How Our Laws are Turned against Us

By Christina Tobin, Special for USDR.

The Star Spangled Banner’s last line asks: “O say does that star-spangled banner yet wave, O’er the land of the free and the home of the brave?”

Old Glory still flies, and our government has not been deposed by a foreign power. But the question still bears further consideration: are we free? Are we still brave?

Some few are so free here that their liberties far surpass anything Francis Scott Key could ever have imagined. There are some for whom laws simply do not apply. These few have acquired so much power that they even help write laws to benefit themselves, to the detriment of everyone else.

They get laws passed on holidays, in the middle of the night, after most Congressional representatives have gone home.  They bury offensive legislation in phone-book-length bills.They use “Fast Track” legislation, which circumvents the democratic process.

Such freedom from responsibility and accountability diminishes the freedom of the rest of the population, who live by the laws that their free masters impose.  Such is the price for the rest of us pay for their freedoms.

Recently, we saw the twentieth anniversary of The North American Free Trade Agreement (NAFTA). The agreement allows multinational corporations to do business free from responsibility to the people. That’s a novel interpretation of freedom. This “Fast Tracked” legislation allowed the U.S. President to negotiate the agreement without consulting Congress or state legislators.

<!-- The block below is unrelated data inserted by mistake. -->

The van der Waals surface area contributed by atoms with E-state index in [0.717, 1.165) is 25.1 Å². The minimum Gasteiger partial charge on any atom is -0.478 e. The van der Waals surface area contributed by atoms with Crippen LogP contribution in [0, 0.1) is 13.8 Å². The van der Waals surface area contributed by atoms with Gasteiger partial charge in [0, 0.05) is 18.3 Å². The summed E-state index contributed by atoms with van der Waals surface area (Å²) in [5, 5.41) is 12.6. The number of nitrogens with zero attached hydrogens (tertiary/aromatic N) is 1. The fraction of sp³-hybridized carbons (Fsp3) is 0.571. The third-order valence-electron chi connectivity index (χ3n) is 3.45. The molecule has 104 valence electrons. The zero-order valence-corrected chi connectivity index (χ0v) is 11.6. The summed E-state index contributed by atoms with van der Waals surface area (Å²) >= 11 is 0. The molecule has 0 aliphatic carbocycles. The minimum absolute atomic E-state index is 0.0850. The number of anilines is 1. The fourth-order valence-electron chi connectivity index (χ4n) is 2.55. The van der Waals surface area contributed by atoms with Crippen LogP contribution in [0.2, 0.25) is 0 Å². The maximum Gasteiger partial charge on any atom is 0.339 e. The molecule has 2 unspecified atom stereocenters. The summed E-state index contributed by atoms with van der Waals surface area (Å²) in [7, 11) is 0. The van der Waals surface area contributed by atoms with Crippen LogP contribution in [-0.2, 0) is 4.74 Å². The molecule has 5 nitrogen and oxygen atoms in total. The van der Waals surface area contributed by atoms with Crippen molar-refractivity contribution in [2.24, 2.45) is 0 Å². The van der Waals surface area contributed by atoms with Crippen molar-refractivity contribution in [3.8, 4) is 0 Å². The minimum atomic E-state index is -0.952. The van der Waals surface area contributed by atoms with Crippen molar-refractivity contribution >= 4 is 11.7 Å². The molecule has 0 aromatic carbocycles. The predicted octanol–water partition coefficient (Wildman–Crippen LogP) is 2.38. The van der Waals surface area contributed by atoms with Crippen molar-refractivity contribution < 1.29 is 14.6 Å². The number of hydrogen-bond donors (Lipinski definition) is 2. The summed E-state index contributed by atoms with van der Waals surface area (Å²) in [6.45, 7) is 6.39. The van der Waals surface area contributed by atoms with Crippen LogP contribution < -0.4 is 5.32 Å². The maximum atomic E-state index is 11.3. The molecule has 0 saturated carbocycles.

NAFTA was supposed to “create jobs.” What NAFTA actually did was put Mexican farmers out of business by flooding the market with subsidized, cheap U.S. corn. It sent U.S. manufacturer jobs to Mexico to employ the out of work farmers at low wages, and huge numbers of people migrated to the U.S.

The Trans-Pacific Partnership (TPP) is NAFTA on steroids. While the multinational corporations are trying to quietly “fast track” the TPP, some of those brave few, those still left standing under Old Glory, are speaking up and saying, “No.”


All opinions expressed on USDR are those of the author and not necessarily those of US Daily Review.

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